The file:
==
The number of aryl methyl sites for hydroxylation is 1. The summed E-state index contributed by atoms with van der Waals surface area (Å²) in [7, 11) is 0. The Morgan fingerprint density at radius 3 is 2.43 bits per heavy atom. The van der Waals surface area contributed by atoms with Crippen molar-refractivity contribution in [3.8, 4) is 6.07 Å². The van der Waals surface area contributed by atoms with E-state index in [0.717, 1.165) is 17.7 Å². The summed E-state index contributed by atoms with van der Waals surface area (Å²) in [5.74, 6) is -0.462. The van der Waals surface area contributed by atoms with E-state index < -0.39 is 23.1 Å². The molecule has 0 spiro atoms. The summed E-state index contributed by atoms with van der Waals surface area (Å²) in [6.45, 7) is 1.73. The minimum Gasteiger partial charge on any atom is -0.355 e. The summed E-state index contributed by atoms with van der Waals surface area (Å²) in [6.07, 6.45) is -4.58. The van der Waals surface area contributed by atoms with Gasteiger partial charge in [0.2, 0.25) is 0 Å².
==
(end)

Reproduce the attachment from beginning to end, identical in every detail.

The number of aryl methyl sites for hydroxylation is 1. The summed E-state index contributed by atoms with van der Waals surface area (Å²) in [7, 11) is 0. The Morgan fingerprint density at radius 3 is 2.43 bits per heavy atom. The van der Waals surface area contributed by atoms with Crippen molar-refractivity contribution in [3.8, 4) is 6.07 Å². The van der Waals surface area contributed by atoms with E-state index in [0.717, 1.165) is 17.7 Å². The summed E-state index contributed by atoms with van der Waals surface area (Å²) in [5.74, 6) is -0.462. The van der Waals surface area contributed by atoms with E-state index < -0.39 is 23.1 Å². The molecule has 0 spiro atoms. The summed E-state index contributed by atoms with van der Waals surface area (Å²) in [6.45, 7) is 1.73. The minimum Gasteiger partial charge on any atom is -0.355 e. The summed E-state index contributed by atoms with van der Waals surface area (Å²) in [6.07, 6.45) is -4.58. The van der Waals surface area contributed by atoms with Gasteiger partial charge in [0.2, 0.25) is 0 Å².